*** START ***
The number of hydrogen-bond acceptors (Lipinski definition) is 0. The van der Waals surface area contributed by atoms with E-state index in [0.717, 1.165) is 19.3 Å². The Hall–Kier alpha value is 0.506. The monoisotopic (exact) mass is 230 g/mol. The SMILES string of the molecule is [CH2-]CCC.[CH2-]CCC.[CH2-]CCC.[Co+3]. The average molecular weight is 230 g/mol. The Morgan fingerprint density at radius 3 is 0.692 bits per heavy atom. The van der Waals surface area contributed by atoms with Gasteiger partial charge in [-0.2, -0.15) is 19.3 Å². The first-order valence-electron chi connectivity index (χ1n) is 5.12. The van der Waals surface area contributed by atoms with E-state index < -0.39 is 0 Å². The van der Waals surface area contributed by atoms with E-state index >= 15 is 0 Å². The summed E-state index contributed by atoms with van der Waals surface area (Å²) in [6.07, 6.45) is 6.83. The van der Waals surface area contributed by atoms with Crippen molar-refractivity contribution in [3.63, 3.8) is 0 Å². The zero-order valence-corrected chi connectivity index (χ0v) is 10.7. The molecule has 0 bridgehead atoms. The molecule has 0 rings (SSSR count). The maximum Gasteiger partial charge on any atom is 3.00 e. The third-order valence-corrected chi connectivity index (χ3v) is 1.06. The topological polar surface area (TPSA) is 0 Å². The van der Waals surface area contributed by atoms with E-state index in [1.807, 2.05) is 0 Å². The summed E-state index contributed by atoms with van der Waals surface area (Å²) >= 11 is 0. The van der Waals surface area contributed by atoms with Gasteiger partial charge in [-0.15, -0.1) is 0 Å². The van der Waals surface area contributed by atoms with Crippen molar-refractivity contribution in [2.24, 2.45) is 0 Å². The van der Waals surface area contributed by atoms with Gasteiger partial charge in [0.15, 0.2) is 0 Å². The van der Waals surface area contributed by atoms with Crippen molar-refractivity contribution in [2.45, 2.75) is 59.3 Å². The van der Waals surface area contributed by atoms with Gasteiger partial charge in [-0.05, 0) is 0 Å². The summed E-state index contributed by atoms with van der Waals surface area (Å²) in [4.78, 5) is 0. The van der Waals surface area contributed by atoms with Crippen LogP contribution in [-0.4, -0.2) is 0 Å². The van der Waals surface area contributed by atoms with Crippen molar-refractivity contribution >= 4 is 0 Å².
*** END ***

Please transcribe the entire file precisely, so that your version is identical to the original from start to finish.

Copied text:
The number of hydrogen-bond acceptors (Lipinski definition) is 0. The van der Waals surface area contributed by atoms with E-state index in [0.717, 1.165) is 19.3 Å². The Hall–Kier alpha value is 0.506. The monoisotopic (exact) mass is 230 g/mol. The SMILES string of the molecule is [CH2-]CCC.[CH2-]CCC.[CH2-]CCC.[Co+3]. The average molecular weight is 230 g/mol. The Morgan fingerprint density at radius 3 is 0.692 bits per heavy atom. The van der Waals surface area contributed by atoms with Gasteiger partial charge in [-0.2, -0.15) is 19.3 Å². The first-order valence-electron chi connectivity index (χ1n) is 5.12. The van der Waals surface area contributed by atoms with E-state index < -0.39 is 0 Å². The van der Waals surface area contributed by atoms with E-state index >= 15 is 0 Å². The summed E-state index contributed by atoms with van der Waals surface area (Å²) in [6.07, 6.45) is 6.83. The van der Waals surface area contributed by atoms with Crippen molar-refractivity contribution in [3.63, 3.8) is 0 Å². The zero-order valence-corrected chi connectivity index (χ0v) is 10.7. The molecule has 0 bridgehead atoms. The molecule has 0 rings (SSSR count). The maximum Gasteiger partial charge on any atom is 3.00 e. The third-order valence-corrected chi connectivity index (χ3v) is 1.06. The topological polar surface area (TPSA) is 0 Å². The van der Waals surface area contributed by atoms with E-state index in [1.807, 2.05) is 0 Å². The summed E-state index contributed by atoms with van der Waals surface area (Å²) >= 11 is 0. The van der Waals surface area contributed by atoms with Gasteiger partial charge in [-0.15, -0.1) is 0 Å². The van der Waals surface area contributed by atoms with Crippen molar-refractivity contribution in [2.24, 2.45) is 0 Å². The van der Waals surface area contributed by atoms with Gasteiger partial charge in [0.15, 0.2) is 0 Å². The van der Waals surface area contributed by atoms with Crippen molar-refractivity contribution in [2.45, 2.75) is 59.3 Å². The van der Waals surface area contributed by atoms with Gasteiger partial charge in [-0.05, 0) is 0 Å². The summed E-state index contributed by atoms with van der Waals surface area (Å²) in [4.78, 5) is 0. The van der Waals surface area contributed by atoms with Crippen LogP contribution in [-0.4, -0.2) is 0 Å². The van der Waals surface area contributed by atoms with Crippen molar-refractivity contribution >= 4 is 0 Å².